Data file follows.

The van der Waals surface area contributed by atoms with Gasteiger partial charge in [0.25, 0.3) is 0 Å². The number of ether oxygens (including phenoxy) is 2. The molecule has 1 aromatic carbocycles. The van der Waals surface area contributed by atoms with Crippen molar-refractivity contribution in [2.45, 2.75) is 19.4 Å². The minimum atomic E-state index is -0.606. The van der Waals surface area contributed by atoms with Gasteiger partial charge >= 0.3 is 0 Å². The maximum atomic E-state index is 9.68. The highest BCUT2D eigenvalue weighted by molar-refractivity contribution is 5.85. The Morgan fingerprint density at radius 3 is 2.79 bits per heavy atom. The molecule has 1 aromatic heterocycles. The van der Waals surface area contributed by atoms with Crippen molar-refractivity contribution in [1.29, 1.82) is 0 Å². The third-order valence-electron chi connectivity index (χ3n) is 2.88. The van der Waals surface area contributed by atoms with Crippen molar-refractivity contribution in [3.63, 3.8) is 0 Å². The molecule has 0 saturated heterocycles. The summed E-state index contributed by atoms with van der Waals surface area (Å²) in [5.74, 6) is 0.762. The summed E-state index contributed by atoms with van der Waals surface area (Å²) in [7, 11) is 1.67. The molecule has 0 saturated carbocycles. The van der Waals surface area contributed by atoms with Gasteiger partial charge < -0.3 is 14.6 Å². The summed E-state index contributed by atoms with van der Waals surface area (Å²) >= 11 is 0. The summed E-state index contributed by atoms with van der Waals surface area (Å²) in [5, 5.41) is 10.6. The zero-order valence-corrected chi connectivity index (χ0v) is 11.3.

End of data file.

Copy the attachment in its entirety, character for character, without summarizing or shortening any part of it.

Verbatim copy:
The van der Waals surface area contributed by atoms with Gasteiger partial charge in [0.25, 0.3) is 0 Å². The number of ether oxygens (including phenoxy) is 2. The molecule has 1 aromatic carbocycles. The van der Waals surface area contributed by atoms with Crippen molar-refractivity contribution in [2.45, 2.75) is 19.4 Å². The minimum atomic E-state index is -0.606. The van der Waals surface area contributed by atoms with Gasteiger partial charge >= 0.3 is 0 Å². The maximum atomic E-state index is 9.68. The highest BCUT2D eigenvalue weighted by molar-refractivity contribution is 5.85. The Morgan fingerprint density at radius 3 is 2.79 bits per heavy atom. The molecule has 1 aromatic heterocycles. The van der Waals surface area contributed by atoms with Crippen molar-refractivity contribution in [1.29, 1.82) is 0 Å². The third-order valence-electron chi connectivity index (χ3n) is 2.88. The van der Waals surface area contributed by atoms with Crippen molar-refractivity contribution in [3.63, 3.8) is 0 Å². The molecule has 0 saturated heterocycles. The summed E-state index contributed by atoms with van der Waals surface area (Å²) in [5.74, 6) is 0.762. The summed E-state index contributed by atoms with van der Waals surface area (Å²) in [7, 11) is 1.67. The molecule has 0 saturated carbocycles. The van der Waals surface area contributed by atoms with Gasteiger partial charge < -0.3 is 14.6 Å². The summed E-state index contributed by atoms with van der Waals surface area (Å²) >= 11 is 0. The summed E-state index contributed by atoms with van der Waals surface area (Å²) in [5, 5.41) is 10.6. The zero-order valence-corrected chi connectivity index (χ0v) is 11.3.